Iranian Regime Continues to Press for Western Concessions as Nuclear Deadlock Intensifies
On April 10, about 250 members of Iran’s Majlis (Parliament) wrote an open letter to Iranian regime president Ebrahim Raisi, outlining conditions for ongoing nuclear talks and the revival of the 2015 nuclear agreement. The conditions include legal assurances from the US Congress that Washington will not pull out of the agreement. The lawmakers also want the snapback mechanism abolished, existing sanctions lifted, and assurances that previous sanctions will not be reinstated. Members of the Majlis also want access to all of the regime’s frozen assets.
“The state has stood on its red lines and will continue to do so,” foreign minister Hossein Amirabdollahian said. “We are looking to have all sanctions removed in a way that is dignified and lasting,” Amirabdollahian added, without specifying what these red lines are.
“Our knowledge and technology in the nuclear field are not reversible,” Raisi said at the regime’s exposition on the National Day of Nuclear Technology in Tehran on April 9. our message from Tehran to Vienna is that we will not back off from the Iranian people’s nuclear rights… not even an iota.”
Senior regime officials have made it clear that the regime is desperate to have sanctions lifted. However, the red lines to which Raisi, Amirabdollahian, and other officials are referring are unclear.
The terrorist designation of the Revolutionary Guards (IRGC), which has become a sticking point of the nuclear talks in Vienna, is widely discussed in news reports and analyses. As part of the agreement, Tehran demands that the Revolutionary Guards (IRGC) be removed from the US list of Foreign Terrorist Organizations (FTO). The IRGC’s delisting has become such a contentious issue that it has sparked debate among the regime’s own officials.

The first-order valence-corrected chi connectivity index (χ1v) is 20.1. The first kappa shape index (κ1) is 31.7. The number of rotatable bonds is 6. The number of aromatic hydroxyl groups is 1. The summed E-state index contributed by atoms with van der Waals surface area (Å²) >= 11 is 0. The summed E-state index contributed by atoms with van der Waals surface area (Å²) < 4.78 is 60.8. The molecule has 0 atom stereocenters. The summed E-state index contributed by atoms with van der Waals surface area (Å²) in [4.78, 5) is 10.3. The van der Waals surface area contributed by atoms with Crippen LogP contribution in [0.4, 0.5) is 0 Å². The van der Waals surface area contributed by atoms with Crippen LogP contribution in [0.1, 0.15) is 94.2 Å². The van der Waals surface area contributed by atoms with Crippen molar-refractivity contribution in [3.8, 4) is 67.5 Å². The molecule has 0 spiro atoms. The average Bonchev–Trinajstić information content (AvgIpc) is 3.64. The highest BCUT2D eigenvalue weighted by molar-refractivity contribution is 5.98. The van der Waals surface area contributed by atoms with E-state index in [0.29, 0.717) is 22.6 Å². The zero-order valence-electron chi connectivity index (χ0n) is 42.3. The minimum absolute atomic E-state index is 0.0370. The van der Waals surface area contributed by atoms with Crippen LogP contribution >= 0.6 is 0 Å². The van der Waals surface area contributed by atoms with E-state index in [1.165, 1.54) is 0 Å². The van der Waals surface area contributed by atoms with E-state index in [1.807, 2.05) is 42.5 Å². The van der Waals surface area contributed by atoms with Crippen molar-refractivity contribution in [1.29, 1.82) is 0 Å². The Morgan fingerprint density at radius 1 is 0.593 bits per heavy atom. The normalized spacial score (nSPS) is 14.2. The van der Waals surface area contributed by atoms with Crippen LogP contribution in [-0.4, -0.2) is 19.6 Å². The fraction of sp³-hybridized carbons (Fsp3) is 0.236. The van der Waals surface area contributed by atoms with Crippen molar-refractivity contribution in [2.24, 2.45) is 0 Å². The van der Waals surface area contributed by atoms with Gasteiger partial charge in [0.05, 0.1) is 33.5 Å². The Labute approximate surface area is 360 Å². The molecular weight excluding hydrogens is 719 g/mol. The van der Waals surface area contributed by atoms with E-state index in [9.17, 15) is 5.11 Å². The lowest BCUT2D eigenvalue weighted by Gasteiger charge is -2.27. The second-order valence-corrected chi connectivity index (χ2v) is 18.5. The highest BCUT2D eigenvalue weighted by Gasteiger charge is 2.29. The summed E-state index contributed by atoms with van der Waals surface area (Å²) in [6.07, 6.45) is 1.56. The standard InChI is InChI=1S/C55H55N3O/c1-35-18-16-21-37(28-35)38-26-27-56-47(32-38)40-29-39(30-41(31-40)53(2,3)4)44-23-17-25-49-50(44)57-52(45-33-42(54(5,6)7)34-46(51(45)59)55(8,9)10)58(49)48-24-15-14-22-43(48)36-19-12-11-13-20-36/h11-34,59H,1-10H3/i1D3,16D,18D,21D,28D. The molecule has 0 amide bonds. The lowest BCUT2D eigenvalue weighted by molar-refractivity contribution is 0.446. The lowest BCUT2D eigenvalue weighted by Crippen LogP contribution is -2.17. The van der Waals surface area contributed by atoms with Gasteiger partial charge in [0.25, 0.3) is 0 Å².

Simultaneously, politicians in the United States and the Middle East are warning about the dangers of delisting the IRGC, a move that will almost certainly exacerbate terrorism and chaos in the region. As a result, the regime is now faced with two opposing demands. On the one hand, it desperately needs economic sanctions lifted, but it also needs to keep exporting terrorism and warmongering in the region, primarily through the IRGC and its proxies.
The current geopolitical situation in the region, as well as the current state of the talks, have made it extremely difficult for the regime to achieve both goals, as it did after the original nuclear agreement in 2015.
The US diplomatic team has gone above and beyond to offer the regime concessions and satisfy it. According to reports, the US proposed delisting the IRGC on March 23 if the regime commits to regional de-escalation and abandons plans to assassinate American officials. The regime retaliated by attacking Saudi oil facilities through its Yemeni terrorist proxies, the Houthis. Shortly after, the IRGC issued a statement declaring that its missile program and regional influence were both off-limits.
According to a recent Reuters report, an Iranian diplomat said Tehran had rejected a US proposal to resolve the impasse by keeping the IRGC Quds Force under FTO sanctions while delisting the IRGC as a whole.
The regime has made it clear that it will not compromise on its terrorist activities. Reversing its regional warmongering will, in the words of its own officials, bring the war inside Iran’s borders, where millions of enraged Iranians want regime change.